The major automakers argued for decades no one wanted electric cars, even when the technology became ready in the 1990s and repeated studies indicated that there would be massive consumer acceptance if the cost was comparable with ICE cars for at least 100 miles range. Getting the cost comparable was mostly a matter of high volume production, and even back then, the technology was ready to offer 150+ miles of range. Now that Tesla has opened that Pandora's Box of offering a long-range, semi-affordable, practical EV onto the market, they can't keep up with demand and all of the other automakers are struggling to catch up. GM could have been 20 years ahead of Tesla. Without Tesla proving it could be done, it is doubtful we'd have any electric cars on the market at all.

There's a massive demand for cheap, small, no-frills pickup trucks for work purposes, but for a long time the major automakers wouldn't make them. They wanted you to buy the $40,000+ fully-loaded boulevard queens if you needed a truck. When Mahindra tried to take advantage of this niche going unfulfilled by offering an inexpensive, fuel efficient, small diesel pickup in the U.S. for about half the cost of its nearest competition, the major automakers banded together and sued Mahindra as well as lobbied the government to keep it out of the U.S. Thus, in the 2010s, 10+ year old used 4-cylinder Ford Rangers and Toyota Tacomas held their value extremely well because they were the cheapest work trucks you could get if you needed a work truck.

40 years ago Mercedes used to build cars that could last 500,000+ miles reliably with just basic maintenance. They don't anymore, and their longevity/reliability has fallen so far that the historically sub-par offerings from the Big-3 are now greatly more reliable and long-lasting. The wealthy continue to buy them regardless, because they'll just sell it when the next body style comes out and buy a new one to replace it, and never have to deal with the obscenely expensive repairs/maintenance that will inevitably surface. And because most used car buyers tend to be more budget-minded, they generally avoid these and the resale value drops quickly as a result.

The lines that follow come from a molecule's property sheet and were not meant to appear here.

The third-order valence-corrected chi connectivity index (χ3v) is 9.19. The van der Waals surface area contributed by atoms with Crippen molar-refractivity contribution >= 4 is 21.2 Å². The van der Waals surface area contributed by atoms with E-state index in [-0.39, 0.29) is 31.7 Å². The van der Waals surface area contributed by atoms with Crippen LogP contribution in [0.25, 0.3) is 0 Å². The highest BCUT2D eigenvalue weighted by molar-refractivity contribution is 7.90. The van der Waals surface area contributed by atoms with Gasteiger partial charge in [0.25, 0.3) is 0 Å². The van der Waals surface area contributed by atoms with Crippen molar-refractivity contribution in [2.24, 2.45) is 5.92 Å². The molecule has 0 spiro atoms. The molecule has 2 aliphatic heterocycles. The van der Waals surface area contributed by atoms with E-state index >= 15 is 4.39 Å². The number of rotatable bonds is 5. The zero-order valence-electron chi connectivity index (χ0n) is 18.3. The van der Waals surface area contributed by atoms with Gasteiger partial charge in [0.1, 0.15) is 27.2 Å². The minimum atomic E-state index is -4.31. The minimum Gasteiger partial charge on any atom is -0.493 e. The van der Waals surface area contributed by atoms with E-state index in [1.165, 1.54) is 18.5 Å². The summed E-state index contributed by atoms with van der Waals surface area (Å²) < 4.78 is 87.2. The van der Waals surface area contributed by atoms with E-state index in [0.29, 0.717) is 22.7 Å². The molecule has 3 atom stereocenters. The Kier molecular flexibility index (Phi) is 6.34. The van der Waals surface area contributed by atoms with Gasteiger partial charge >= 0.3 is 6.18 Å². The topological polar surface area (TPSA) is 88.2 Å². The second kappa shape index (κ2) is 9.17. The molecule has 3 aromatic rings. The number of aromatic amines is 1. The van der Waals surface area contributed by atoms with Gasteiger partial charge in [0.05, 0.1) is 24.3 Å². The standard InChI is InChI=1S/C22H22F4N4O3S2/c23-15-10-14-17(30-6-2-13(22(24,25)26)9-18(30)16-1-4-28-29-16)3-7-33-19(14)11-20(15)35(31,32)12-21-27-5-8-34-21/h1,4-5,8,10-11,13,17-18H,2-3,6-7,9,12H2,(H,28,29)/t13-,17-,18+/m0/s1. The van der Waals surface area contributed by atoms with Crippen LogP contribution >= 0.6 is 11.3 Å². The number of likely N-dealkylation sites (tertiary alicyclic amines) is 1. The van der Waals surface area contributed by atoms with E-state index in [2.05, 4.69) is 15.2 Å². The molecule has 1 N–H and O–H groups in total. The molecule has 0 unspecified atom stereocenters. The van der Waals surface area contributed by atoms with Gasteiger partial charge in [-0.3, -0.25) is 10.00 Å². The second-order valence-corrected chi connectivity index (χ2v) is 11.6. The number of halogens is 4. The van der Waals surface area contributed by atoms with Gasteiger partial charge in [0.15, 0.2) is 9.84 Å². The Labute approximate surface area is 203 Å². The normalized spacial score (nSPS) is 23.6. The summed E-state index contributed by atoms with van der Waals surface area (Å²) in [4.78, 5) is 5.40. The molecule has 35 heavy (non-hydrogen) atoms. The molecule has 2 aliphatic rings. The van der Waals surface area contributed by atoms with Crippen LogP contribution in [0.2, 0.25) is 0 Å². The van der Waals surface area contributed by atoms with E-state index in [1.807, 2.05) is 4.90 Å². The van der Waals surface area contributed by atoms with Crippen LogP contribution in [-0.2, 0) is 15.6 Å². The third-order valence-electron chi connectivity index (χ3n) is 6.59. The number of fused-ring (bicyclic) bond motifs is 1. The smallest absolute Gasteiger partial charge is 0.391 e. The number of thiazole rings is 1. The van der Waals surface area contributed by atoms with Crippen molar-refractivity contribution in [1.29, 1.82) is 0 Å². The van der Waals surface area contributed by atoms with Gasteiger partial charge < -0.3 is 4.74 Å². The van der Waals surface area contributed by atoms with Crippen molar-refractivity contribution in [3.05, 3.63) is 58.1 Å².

When Pontiac was about to sell a turbo V6 Fiero GT that had faster acceleration and better skidpad performance than a Corvette for half the cost of a Corvette, GM had it killed because it didn't want to cannibalize the sales of a high-profit-margin existing product with what may have been a superior product that offered greatly less profit margins.

The industry itself is corrupt. Everything is done to maximize profits, no matter the cost to everyone else or the environment. The late Luigi Colani realized this applied even to big rigs with the industry using "styling" as an excuse to avoid making efficient designs, in effort to prop up planned obsolescence, and Colani once commented on this with "the stupidity is overwhelming". After all, it's a big rig. Who cares about its styling? The point is to use it to ship goods as cheaply and as efficiently as possible. Does it make more sense for a commercial fleet operator to buy a "pretty" 6 mpg 18-wheeler, or an aero 16 mpg 18-wheeler that can perform all the same tasks for cheaper? Yet the entire industry insisted for the last 40+ years on the more efficient version being kept off the market.

Last edited by The Toecutter; 10-23-2021 at 01:01 PM..